Weight gain it’s one of the hardest but most necessary step in recovery. Why is it that we let a number define our worth? We are so much more than our weight, and yet when you are sick it feels like the only thing in the world that matters. I have always found weight gain one of the hardest things to personally accept in my own recovery journey. I know all the logic and research behind weight gain and body composition, yet I still struggle to accept that I must apply by nature’s rules. My weight has stayed relatively stable throughout my recovery this time, however a few weeks ago I gained more weight than usual. This shouldn’t and normally isn’t a problem for me to cope with because logically I know weight gain is a good thing and I also know how weight naturally varies depending on the time of day, water intake, stress levels and more. I walked out of that doctor appointment however, and spent the next hour in my car sobbing unable to function because I heard that dreaded phrase, ‘good news, you’ve gain weight this week.’ I know a number does not dictate my worth and yet sometimes it’s so easy to fall back into that trap, it’s so easy to let those numbers take control again. I went home that night and didn’t want to eat dinner, it was the last thing I felt like doing. It got later and later and eventually I felt that dull sensation of hunger but I couldn’t get that number out of my head that feeling of total disgust. Sitting there I could even feel myself expand and growing with the number, I knew I had been looking bigger and now all my fears had been confirmed.
But then I asked myself what exactly was I going to achieve by missing one dinner, what difference would it make? None. Logically I know missing one meal will make no difference to my weight overall and I certainty know no good can come of me skipping several meals. Yes temporarily skipping a meal, regaining that sense of control and power may feel good initially but then slowly and surely the pain will creeps back in as the eating disorder takes back over. You see hunger never truly makes you feel better it just helps you forget, helps you dull the pain and internal struggle of the mind. Missing this one meal would do nothing but make the voices louder. See if you let anorexia win once just for that temporary relief that anxiety release, what’s to stop you from letting it win again? And letting anorexia win only leads to two options hospitalisation or death.
There came a point in my recovery that I realised even anorexia wasn’t going to stop the endless pain I felt each day, that complete hopelessness, despair and self-hatred that was so often all consuming. Anorexia like some other mental illnesses is merely the weapon of choice I chose to use in my internal war against myself, and in anorexia’s case there is no victory without destroying myself in the process. Starving myself, cutting myself, binging and purging or exercising till I blacked out none of these things really stopped my pain. They just helped me cope, helped me survive the pain. But the truth is none of them last, because no one can spend the rest of their lives just coping, just avoiding themselves. The only way to stop the pain is to work through the pain, because by working through it, by accepting that pain that struggle it looses it’s strength. Pain doesn’t have to destroy us, in fact it can help create us. Stop running away from yourself, you can’t out run this war. Make the choice to be brave and face yourself and fight the war inside your mind. You are so much stronger than you realise and you are strong enough to win this war.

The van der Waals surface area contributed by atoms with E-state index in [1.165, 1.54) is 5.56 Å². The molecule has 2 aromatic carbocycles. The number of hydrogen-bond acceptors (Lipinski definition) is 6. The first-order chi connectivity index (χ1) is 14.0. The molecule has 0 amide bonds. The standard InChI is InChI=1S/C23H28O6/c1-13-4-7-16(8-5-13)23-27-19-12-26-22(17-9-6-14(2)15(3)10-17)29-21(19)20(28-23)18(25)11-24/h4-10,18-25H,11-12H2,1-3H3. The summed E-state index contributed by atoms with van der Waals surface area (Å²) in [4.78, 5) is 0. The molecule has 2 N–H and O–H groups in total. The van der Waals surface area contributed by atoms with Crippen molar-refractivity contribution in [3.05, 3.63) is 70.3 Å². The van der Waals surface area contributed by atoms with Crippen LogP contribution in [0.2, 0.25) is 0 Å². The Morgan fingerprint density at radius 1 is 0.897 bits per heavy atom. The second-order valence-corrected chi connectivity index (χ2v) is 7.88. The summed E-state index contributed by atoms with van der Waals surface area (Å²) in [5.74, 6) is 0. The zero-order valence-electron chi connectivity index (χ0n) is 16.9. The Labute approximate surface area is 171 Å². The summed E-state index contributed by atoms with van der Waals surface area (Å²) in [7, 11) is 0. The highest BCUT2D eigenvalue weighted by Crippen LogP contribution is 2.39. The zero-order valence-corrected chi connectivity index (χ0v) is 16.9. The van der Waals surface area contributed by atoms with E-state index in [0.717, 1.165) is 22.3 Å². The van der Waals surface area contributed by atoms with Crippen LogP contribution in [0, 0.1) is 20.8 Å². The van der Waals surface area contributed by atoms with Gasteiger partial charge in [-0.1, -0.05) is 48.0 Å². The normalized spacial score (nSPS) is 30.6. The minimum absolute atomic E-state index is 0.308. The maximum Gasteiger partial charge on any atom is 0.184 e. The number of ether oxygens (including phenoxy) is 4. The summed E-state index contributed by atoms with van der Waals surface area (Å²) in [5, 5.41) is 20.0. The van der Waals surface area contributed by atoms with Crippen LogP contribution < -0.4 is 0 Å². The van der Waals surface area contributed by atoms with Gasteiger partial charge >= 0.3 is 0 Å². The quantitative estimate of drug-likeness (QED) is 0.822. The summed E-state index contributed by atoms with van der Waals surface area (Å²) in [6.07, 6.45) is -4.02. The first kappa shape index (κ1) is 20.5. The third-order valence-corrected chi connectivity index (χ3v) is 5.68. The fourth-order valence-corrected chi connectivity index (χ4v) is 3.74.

I’m the first too admit that weight gain still terrifies me and numbers occasionally still control me. But that’s okay because I know that, I accept that and am constantly working towards changing that. I no longer let the change of a number dictate whether I nurture myself with food I enjoy, because missing one meal will not make me happier nor will it make me loose weight. I also know that even though weight gain doesn’t make me happy, weight loss certainty doesn’t either. Think about it, like really think about it. What are you trying to achieve by loosing weight? What are you hoping you will gain by numbing the pain? Losing weight will do nothing but make sure you loose more of your life. Although weight gain doesn’t feel much better at least it helps you gain back some life, a choice of a future that doesn’t exist in hospital or a grave. You don’t have to be okay with weight gain but you do have to accept it and not let yourself react to it. You can cry and scream while holding yourself till the internal pain subsides whenever you see those number’s on the scale rise or spend too long staring into mirror, as long as you pick yourself up and eat your next meal. That is the most important decision you can make in recovery when faced with weight gain, you must decide to eat enough.